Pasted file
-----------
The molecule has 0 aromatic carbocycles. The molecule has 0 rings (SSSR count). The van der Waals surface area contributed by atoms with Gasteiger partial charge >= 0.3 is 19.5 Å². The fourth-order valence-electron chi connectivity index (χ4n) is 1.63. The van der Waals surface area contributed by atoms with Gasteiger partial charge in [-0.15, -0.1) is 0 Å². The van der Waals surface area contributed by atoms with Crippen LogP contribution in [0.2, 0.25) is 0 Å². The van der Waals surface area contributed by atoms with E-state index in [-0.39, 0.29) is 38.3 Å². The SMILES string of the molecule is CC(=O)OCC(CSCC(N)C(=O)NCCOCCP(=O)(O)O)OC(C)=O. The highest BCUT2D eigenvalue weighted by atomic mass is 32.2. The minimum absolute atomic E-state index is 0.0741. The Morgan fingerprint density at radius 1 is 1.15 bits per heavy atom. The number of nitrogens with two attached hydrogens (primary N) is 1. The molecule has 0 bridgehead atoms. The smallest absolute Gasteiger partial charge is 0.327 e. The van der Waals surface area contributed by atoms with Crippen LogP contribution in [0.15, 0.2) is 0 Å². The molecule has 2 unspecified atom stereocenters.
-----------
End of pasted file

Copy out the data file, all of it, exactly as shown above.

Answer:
The molecule has 0 aromatic carbocycles. The molecule has 0 rings (SSSR count). The van der Waals surface area contributed by atoms with Gasteiger partial charge >= 0.3 is 19.5 Å². The fourth-order valence-electron chi connectivity index (χ4n) is 1.63. The van der Waals surface area contributed by atoms with Gasteiger partial charge in [-0.15, -0.1) is 0 Å². The van der Waals surface area contributed by atoms with Crippen LogP contribution in [0.2, 0.25) is 0 Å². The van der Waals surface area contributed by atoms with E-state index in [-0.39, 0.29) is 38.3 Å². The SMILES string of the molecule is CC(=O)OCC(CSCC(N)C(=O)NCCOCCP(=O)(O)O)OC(C)=O. The highest BCUT2D eigenvalue weighted by atomic mass is 32.2. The minimum absolute atomic E-state index is 0.0741. The Morgan fingerprint density at radius 1 is 1.15 bits per heavy atom. The number of nitrogens with two attached hydrogens (primary N) is 1. The molecule has 0 bridgehead atoms. The smallest absolute Gasteiger partial charge is 0.327 e. The van der Waals surface area contributed by atoms with Crippen LogP contribution in [0.15, 0.2) is 0 Å². The molecule has 2 unspecified atom stereocenters.